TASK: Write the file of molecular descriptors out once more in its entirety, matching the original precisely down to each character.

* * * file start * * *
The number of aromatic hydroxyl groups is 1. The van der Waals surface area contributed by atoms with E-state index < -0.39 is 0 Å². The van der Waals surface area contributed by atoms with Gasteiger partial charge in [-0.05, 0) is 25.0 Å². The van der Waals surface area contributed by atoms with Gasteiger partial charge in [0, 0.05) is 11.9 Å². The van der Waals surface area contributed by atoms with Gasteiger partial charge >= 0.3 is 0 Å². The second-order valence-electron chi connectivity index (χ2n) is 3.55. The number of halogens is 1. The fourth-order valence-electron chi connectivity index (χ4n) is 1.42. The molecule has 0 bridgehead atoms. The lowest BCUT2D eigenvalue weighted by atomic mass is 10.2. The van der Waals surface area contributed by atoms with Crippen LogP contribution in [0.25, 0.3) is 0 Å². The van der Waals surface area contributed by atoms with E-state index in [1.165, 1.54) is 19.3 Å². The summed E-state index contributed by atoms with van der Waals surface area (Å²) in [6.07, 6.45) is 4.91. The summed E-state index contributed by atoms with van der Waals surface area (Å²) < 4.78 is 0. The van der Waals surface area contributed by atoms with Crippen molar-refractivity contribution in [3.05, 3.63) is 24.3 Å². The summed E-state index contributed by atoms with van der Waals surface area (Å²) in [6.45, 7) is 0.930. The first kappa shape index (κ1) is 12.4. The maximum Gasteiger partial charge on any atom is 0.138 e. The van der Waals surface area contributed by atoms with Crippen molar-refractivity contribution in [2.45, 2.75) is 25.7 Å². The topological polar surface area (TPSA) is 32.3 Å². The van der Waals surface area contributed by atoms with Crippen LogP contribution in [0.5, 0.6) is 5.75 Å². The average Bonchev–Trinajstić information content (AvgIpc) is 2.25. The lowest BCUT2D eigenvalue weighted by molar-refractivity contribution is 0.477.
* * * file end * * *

The number of aromatic hydroxyl groups is 1. The van der Waals surface area contributed by atoms with E-state index < -0.39 is 0 Å². The van der Waals surface area contributed by atoms with Gasteiger partial charge in [-0.05, 0) is 25.0 Å². The van der Waals surface area contributed by atoms with Gasteiger partial charge in [0, 0.05) is 11.9 Å². The van der Waals surface area contributed by atoms with Gasteiger partial charge >= 0.3 is 0 Å². The second-order valence-electron chi connectivity index (χ2n) is 3.55. The number of halogens is 1. The fourth-order valence-electron chi connectivity index (χ4n) is 1.42. The molecule has 0 bridgehead atoms. The lowest BCUT2D eigenvalue weighted by atomic mass is 10.2. The van der Waals surface area contributed by atoms with Crippen LogP contribution in [0.25, 0.3) is 0 Å². The van der Waals surface area contributed by atoms with E-state index in [1.165, 1.54) is 19.3 Å². The summed E-state index contributed by atoms with van der Waals surface area (Å²) in [6.07, 6.45) is 4.91. The summed E-state index contributed by atoms with van der Waals surface area (Å²) < 4.78 is 0. The van der Waals surface area contributed by atoms with Crippen molar-refractivity contribution in [3.05, 3.63) is 24.3 Å². The summed E-state index contributed by atoms with van der Waals surface area (Å²) in [6.45, 7) is 0.930. The first kappa shape index (κ1) is 12.4. The maximum Gasteiger partial charge on any atom is 0.138 e. The van der Waals surface area contributed by atoms with Crippen molar-refractivity contribution in [2.45, 2.75) is 25.7 Å². The topological polar surface area (TPSA) is 32.3 Å². The van der Waals surface area contributed by atoms with Crippen LogP contribution in [0.5, 0.6) is 5.75 Å². The average Bonchev–Trinajstić information content (AvgIpc) is 2.25. The lowest BCUT2D eigenvalue weighted by molar-refractivity contribution is 0.477.